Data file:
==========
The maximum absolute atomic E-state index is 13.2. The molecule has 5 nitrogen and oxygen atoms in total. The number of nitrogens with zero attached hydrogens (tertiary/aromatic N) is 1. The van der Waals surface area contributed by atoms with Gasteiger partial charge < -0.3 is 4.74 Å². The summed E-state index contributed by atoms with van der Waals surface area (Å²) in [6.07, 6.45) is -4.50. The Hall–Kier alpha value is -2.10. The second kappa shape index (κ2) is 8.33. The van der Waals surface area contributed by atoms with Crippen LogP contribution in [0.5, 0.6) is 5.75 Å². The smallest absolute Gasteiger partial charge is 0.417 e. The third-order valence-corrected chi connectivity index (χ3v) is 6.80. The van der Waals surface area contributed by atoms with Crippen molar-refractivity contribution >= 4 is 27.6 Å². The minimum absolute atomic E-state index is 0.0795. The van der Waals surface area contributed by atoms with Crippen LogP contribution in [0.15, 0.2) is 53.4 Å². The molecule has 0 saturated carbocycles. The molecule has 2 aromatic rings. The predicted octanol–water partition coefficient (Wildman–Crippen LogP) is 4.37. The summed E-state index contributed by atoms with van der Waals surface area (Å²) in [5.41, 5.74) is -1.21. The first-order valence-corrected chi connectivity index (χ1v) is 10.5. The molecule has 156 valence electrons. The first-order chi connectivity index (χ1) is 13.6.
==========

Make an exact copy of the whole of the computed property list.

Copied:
The maximum absolute atomic E-state index is 13.2. The molecule has 5 nitrogen and oxygen atoms in total. The number of nitrogens with zero attached hydrogens (tertiary/aromatic N) is 1. The van der Waals surface area contributed by atoms with Gasteiger partial charge < -0.3 is 4.74 Å². The summed E-state index contributed by atoms with van der Waals surface area (Å²) in [6.07, 6.45) is -4.50. The Hall–Kier alpha value is -2.10. The second kappa shape index (κ2) is 8.33. The van der Waals surface area contributed by atoms with Crippen LogP contribution in [0.5, 0.6) is 5.75 Å². The smallest absolute Gasteiger partial charge is 0.417 e. The third-order valence-corrected chi connectivity index (χ3v) is 6.80. The van der Waals surface area contributed by atoms with Crippen molar-refractivity contribution >= 4 is 27.6 Å². The minimum absolute atomic E-state index is 0.0795. The van der Waals surface area contributed by atoms with Crippen LogP contribution in [0.15, 0.2) is 53.4 Å². The molecule has 0 saturated carbocycles. The molecule has 2 aromatic rings. The predicted octanol–water partition coefficient (Wildman–Crippen LogP) is 4.37. The summed E-state index contributed by atoms with van der Waals surface area (Å²) in [5.41, 5.74) is -1.21. The first-order valence-corrected chi connectivity index (χ1v) is 10.5. The molecule has 156 valence electrons. The first-order chi connectivity index (χ1) is 13.6.